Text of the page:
Define Your Online Identity and Stand Out from Your Competition

  •    Rob is a creative content strategist from Detroit. When he’s not developing integrated marketing campaigns, he’s probably watching Netflix.

In the Internet age, your website is your shop window. It's where people go not only to see what you're selling, but also to learn about who you are, what you stand for, and what makes you different from the competition. Unfortunately, too few business owners take the time to really consider their online presence and craft an identity that helps them stand out.

To help ensure you're using your website to its fullest, here are four areas to focus on to ensure your online identity connects with your customers.

1. Start With a Clear Brand Narrative

Before you think about what your website looks like, it's important to understand your core brand narrative. Simply put, this is the story you want to tell the world about your business. Your core brand narrative should succinctly answer the following questions:

  • Why does your business exist?
  • What problem are you solving for your customers?
  • How are you uniquely positioned to solve this problem?
  • What will your customers get, and how will they feel, when they use your product?

    Once you have a firm understanding of your core narrative, you can begin to think about how your website can help you tell your story.

2. Consider Your Brand's Visual Identity

With your strategic narrative in place, it's time to think about how your brand looks. Everything from your logo design to your color scheme to your choice of imagery helps to shape how your customers perceive your brand, so it's not something to be taken lightly. While your instincts might be to use your favorite colors or simply pick the first template you see and call it day, it pays to spend some time experimenting until you find the right combination.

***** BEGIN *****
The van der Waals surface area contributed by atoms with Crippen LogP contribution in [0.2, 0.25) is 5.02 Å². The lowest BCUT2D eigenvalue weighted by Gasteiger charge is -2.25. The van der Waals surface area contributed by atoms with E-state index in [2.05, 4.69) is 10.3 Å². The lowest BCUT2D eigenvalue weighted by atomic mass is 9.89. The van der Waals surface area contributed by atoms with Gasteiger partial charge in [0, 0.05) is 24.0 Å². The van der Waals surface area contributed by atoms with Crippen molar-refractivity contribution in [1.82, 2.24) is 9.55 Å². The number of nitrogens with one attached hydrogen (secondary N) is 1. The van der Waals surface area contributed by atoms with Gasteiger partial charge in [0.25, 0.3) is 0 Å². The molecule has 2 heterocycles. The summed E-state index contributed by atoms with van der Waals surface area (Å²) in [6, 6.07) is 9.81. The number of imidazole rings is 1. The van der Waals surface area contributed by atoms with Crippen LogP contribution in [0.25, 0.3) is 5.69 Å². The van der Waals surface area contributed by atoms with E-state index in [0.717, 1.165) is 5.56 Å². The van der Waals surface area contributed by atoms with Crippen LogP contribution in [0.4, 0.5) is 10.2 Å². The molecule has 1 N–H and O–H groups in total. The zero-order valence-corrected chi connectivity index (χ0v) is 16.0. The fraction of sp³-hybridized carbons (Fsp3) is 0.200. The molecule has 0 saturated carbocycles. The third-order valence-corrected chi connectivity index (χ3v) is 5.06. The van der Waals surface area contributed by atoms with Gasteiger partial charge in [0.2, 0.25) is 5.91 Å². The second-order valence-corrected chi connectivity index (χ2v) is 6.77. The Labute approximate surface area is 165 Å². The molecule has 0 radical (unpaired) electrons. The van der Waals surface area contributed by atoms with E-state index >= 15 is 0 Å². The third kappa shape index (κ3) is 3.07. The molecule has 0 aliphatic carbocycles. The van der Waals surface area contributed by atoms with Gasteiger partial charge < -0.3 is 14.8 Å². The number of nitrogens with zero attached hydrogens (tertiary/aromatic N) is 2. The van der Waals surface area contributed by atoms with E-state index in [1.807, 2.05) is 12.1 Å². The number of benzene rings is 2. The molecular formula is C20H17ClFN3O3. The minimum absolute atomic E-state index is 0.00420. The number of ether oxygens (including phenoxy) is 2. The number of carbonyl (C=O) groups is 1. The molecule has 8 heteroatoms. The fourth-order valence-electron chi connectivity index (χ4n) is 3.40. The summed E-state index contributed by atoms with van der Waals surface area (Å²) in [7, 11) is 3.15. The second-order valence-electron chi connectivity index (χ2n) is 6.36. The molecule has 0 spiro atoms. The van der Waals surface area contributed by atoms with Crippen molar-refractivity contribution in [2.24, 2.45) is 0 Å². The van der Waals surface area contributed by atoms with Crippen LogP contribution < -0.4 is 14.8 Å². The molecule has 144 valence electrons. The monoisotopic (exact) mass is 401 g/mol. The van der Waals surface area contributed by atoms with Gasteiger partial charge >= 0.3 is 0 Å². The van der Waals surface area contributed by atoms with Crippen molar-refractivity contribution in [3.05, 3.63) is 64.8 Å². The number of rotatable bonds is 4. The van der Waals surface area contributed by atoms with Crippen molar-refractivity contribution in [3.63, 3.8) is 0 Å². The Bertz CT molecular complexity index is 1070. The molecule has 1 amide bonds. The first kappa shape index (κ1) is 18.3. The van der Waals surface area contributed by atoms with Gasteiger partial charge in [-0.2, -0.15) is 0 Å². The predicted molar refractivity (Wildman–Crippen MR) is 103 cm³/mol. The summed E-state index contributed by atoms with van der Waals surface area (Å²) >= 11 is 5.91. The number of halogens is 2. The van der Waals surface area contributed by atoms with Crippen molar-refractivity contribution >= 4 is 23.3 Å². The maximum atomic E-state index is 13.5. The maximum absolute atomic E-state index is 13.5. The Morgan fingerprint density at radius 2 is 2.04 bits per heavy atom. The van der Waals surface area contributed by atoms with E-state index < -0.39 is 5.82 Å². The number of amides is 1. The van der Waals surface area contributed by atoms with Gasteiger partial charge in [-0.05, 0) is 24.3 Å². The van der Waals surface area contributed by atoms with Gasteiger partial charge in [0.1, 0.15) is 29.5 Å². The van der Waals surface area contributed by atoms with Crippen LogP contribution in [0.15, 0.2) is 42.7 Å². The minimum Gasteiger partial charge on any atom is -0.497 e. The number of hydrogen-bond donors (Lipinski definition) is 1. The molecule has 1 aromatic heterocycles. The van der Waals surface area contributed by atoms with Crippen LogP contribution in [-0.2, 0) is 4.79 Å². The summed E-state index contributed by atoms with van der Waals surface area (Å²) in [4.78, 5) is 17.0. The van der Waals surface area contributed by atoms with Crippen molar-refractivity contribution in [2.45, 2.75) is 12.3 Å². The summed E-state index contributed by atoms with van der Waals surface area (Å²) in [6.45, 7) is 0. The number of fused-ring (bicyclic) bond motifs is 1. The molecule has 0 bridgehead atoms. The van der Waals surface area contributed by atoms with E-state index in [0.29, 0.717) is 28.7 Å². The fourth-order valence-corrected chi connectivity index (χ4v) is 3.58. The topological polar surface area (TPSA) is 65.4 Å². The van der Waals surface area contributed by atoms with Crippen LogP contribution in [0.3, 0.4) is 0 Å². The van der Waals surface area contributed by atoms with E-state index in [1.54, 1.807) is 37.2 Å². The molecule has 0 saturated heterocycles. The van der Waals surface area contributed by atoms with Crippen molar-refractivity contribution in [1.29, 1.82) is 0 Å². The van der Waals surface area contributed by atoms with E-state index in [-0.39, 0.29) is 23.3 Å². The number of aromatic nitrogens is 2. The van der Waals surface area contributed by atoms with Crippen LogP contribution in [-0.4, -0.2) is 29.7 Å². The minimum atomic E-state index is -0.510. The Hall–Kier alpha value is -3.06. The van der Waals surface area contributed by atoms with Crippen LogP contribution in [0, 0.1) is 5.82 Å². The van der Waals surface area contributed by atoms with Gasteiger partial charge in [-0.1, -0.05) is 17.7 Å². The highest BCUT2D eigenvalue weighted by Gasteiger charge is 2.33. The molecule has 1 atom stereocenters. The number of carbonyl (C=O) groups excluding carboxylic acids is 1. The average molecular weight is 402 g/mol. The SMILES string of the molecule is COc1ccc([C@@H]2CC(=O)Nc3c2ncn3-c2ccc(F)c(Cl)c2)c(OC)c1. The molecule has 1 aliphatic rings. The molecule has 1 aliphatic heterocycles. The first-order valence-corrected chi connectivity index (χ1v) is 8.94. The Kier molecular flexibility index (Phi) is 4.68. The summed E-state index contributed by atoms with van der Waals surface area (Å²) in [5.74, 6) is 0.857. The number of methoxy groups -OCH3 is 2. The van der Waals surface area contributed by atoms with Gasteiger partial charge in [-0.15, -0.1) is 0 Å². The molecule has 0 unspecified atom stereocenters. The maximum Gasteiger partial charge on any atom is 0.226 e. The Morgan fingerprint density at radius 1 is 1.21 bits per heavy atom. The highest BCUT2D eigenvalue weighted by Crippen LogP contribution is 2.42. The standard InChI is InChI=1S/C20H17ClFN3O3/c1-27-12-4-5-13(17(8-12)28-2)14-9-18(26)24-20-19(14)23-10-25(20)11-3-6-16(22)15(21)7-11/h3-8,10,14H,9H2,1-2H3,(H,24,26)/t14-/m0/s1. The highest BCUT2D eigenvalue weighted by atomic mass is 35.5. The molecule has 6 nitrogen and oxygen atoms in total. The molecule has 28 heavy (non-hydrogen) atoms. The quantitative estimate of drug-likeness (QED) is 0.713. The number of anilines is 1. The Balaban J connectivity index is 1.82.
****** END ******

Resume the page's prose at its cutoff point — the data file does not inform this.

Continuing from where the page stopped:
Experiment with your website design through custom backgrounds, on-page color changes, and theme testing. You shouldn't be afraid to try different site elements to see how performance changes, but be careful about changing your core identity too frequently. You don't want to risk confusing loyal customers or having them lose trust in your brand.

3. Define Your Voice and Tone

Just like your visual identity says a lot about your brand, the way you communicate can make a strong impression on your customer. That's why it's important to consider how your voice and tone sound.

What's the difference between the two? Your voice is like your personality. For example, are you playful or serious? Your tone is more like your attitude. It's how your voice comes to life in communications. So if you have a more playful voice (or personality), your tone (or attitude) might be humorous.

Your voice and tone, along with your visual identity, are all elements of your overall brand personality and they have to match. This goes for your social media and marketing presence as well. If your advertising has a different feel than everything else you create, your customers will be confused when they click through from an ad to your website.

4. Don't Forget the User

As you work through all of these elements to define your brand identity, you must also consider user experience on your site. Will you offer a live chat? Will you feature video demos for your products? How does the navigation work? Better yet, are people using the navigation the way you think they are?

Not only is your user experience a critical component of your identity as a brand, it's also the thing that is most likely to drive a successful transaction. At the end of the day, the most beautiful and cleverly written website in the world won't matter if your customers can't use it.